There are times i despair of the trans “community”. Next to working with “teh tranz”, herding cats would be calm and orderly: a neatly regimented thing.
Yet, too, i am constantly surprised, over-awed even by how the community rises, when tragedy strikes: how it pulls together, as it has this week, despite the finger-wagging of outsiders.
This evening has highlighted, yet again, how that works.
I’m a journalist and, i shall be adding to my card in 2015, full-time nuisance (you think i’m joking?). Its my job to find out what’s up, wheedle out nasty establishment plots, and megaphone it back to those who care.
Today, i was interested in the impact of UK filtering on Leelah’s blog. UK.gov would rather block any sites related to suicide – and it struck me that a site headed “suicide note” might be an obvious target for censoring.
And so it was – though not the way i feared it might.
For about half way through the afternoon, i lost Leelah’s blog. That is, suddenly it wasn’t there any more.
Cue frantic efforts to contact Tumblr, who hosted it…and some trading of favours with US journalists in an attempt to get a comment out of Leelah’s family. But no luck. The family aren’t speaking: and Tumblr, like many hi-tech companies, appear to to be almost 100% insulated against press inquiry.
So a fairly bare piece, reporting on the disappearance of Leelah’s blog went up about 7pm. I still have no idea why Leelah’s blog is gone – though it seems logical that either the family or Tumblr are responsible. This, it seemed, would be the final erasure.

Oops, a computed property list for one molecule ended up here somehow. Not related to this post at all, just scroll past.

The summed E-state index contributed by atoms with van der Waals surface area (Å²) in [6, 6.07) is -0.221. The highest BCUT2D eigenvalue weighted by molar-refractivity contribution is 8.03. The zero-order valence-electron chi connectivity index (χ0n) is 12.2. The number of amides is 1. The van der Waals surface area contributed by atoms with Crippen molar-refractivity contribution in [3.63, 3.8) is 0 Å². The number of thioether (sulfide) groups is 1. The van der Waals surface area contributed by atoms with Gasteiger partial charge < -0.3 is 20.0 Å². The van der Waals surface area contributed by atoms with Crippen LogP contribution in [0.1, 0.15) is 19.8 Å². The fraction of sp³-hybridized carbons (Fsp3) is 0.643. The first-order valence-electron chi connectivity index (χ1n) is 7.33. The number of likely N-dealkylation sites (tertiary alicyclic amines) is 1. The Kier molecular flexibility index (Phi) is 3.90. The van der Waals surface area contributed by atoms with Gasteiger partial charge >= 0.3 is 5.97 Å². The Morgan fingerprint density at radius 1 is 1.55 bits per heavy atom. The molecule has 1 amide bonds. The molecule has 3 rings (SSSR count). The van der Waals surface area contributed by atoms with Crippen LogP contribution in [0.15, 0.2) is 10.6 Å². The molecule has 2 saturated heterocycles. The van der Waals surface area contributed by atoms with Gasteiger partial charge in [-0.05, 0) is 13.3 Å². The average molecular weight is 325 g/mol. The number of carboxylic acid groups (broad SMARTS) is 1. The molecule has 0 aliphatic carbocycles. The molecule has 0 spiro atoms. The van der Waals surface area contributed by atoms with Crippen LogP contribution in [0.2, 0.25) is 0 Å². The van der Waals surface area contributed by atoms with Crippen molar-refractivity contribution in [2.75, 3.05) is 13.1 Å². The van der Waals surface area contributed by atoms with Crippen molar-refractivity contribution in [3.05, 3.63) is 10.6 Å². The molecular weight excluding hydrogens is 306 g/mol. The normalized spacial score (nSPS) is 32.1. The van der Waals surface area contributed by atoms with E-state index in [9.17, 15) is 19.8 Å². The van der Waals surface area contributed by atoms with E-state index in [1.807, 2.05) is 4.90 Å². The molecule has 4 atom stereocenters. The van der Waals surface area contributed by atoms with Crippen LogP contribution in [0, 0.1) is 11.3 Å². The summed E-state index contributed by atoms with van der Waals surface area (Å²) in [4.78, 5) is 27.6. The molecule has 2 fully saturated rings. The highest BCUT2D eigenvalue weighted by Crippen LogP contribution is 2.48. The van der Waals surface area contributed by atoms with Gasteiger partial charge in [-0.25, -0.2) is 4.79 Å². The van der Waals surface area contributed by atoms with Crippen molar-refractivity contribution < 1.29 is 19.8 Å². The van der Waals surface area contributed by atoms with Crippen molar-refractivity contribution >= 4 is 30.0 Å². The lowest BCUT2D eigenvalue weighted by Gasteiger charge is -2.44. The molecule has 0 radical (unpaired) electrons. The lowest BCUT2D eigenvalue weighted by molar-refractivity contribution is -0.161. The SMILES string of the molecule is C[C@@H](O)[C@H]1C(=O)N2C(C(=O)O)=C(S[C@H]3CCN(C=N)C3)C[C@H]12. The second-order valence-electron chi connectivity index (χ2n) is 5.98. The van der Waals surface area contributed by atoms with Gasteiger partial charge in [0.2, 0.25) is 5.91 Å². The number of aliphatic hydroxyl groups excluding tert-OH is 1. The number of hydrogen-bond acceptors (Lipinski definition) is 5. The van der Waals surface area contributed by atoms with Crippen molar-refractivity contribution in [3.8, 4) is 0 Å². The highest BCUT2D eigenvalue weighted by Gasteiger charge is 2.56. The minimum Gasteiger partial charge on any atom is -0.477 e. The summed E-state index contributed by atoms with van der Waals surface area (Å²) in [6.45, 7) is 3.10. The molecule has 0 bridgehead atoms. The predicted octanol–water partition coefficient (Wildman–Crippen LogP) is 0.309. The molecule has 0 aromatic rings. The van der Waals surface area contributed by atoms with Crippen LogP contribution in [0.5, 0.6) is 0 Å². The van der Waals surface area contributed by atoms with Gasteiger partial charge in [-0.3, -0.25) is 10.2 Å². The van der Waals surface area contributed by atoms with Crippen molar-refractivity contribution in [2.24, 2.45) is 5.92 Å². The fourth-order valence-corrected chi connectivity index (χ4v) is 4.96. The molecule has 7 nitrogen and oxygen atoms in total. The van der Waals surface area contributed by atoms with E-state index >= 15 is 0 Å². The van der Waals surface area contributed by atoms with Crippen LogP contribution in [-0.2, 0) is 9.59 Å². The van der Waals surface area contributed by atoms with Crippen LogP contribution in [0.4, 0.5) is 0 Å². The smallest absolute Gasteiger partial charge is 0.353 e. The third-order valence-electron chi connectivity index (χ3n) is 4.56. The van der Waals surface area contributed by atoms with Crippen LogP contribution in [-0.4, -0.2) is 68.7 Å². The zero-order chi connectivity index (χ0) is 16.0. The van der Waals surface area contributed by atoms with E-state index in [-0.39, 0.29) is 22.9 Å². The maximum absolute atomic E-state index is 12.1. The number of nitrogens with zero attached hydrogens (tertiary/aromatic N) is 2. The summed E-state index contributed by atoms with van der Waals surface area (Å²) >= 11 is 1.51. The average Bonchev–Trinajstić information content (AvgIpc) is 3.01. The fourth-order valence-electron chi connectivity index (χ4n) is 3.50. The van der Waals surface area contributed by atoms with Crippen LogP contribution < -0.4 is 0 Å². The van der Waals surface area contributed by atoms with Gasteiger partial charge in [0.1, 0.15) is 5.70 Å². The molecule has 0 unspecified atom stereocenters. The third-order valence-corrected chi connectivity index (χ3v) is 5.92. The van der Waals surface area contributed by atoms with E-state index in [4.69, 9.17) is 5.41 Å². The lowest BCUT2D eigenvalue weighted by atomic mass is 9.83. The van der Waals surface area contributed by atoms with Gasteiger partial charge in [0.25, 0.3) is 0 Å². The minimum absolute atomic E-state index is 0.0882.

Only here’s where the community comes in. Because long-term activists like Zoe Brain and Sarah Brown reminded people of the internet archive/wayback machine, from where it might be possible to recover some of Leelah’s lost material.
And then one by one – much, i’d guess, like the boats at Dunkirk -the blogs began to come in. A procession of memorial statements, some small, some large, put up by people who believe Leelah deserves her online legacy, if no other is left her.
This, when faced with a hostile world, is how trans people pull together.
Now, i am looking forward to yet more pulling together in Trafalgar Square, at 1 pm tomorrow, when several hundred are expected to attend an impromptu vigil for Leelah.
Feline we may be, and nigh on unherdable. But we know what injustice looks like: and together we’ll go a long way to ending it.